Way back in June, 1991, when I was working as a reporter for City Lights, the weekend supplement of The Jerusalem Post. I wrote an article about ESRA Magazine. City Lights has long been history, but ESRA Magazine is still there, as eagerly awaited and read as it ever was. In fact, the article I wrote almost 20 years ago could almost have been written today. So why has this particular publication gone from strength to strength, when others, more professional and better funded, have disappeared?
To discover an answer, I looked at a back copy (which of course I keep handy, as I'll bet you do too.)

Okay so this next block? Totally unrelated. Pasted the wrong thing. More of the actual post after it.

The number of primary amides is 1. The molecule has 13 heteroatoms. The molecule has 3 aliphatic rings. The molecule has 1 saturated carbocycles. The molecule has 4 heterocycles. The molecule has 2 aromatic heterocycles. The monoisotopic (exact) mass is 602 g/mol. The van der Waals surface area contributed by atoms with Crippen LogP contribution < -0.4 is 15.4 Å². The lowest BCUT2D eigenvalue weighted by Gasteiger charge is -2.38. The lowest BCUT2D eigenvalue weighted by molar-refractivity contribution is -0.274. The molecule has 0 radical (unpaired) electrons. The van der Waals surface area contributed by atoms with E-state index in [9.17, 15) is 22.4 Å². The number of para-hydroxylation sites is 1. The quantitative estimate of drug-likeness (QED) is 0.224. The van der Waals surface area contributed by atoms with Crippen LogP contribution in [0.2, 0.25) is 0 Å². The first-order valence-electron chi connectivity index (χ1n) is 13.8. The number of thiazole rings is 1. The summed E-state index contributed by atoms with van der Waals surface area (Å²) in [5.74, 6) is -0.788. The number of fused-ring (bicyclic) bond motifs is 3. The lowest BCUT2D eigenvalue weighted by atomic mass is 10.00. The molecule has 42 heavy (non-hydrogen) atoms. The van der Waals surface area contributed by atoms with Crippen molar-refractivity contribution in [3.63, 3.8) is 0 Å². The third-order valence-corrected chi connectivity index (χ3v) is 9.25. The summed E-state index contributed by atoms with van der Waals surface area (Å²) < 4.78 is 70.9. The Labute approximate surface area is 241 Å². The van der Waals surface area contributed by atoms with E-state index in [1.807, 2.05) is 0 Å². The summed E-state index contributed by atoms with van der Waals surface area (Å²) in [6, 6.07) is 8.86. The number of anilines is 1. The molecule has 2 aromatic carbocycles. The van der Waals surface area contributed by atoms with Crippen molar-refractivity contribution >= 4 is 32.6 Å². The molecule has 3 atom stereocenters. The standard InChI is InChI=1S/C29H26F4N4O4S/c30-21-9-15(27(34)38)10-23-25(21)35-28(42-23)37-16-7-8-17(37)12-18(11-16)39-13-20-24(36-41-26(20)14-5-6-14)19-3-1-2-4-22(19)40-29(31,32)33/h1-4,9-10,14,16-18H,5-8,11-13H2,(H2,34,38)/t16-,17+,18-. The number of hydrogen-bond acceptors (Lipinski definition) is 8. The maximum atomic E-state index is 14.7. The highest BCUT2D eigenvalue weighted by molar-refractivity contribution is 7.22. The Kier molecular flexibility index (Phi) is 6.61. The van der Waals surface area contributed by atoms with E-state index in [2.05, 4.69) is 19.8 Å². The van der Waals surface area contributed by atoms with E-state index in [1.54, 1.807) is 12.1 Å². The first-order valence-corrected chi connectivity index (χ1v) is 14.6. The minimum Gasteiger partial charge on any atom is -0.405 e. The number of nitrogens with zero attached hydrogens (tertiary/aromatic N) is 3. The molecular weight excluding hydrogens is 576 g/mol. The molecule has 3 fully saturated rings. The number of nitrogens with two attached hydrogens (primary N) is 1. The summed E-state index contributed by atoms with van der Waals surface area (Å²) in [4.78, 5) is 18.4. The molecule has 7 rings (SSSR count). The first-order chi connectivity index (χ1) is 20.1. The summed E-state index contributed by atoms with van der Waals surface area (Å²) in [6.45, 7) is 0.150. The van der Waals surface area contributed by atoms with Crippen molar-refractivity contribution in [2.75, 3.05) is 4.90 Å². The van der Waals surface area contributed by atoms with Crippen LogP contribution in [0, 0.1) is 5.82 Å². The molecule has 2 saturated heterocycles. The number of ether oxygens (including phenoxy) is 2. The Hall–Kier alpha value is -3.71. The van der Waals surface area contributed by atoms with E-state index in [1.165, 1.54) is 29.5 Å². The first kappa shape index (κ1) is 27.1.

What I discovered is that ESRA Magazine has kept its freshness, its originality and its relevance over the years. It's the kind of magazine that people read from cover to cover because it deals with the issues that interest us, the questions we have and the people we know. If we want to know what activities are going on, or where to find a plumber or about the lives of English-speaking people, that is the place. If we want to be inspired by volunteers, or find a support group, it's there too.
ESRA has become sleeker, larger and better looking, but it remains essentially the same. As Merle commented, when I interviewed her in 1991, "Why change? We're successful the way we are."
May ESRA continue for many more years in its same inimitable way.
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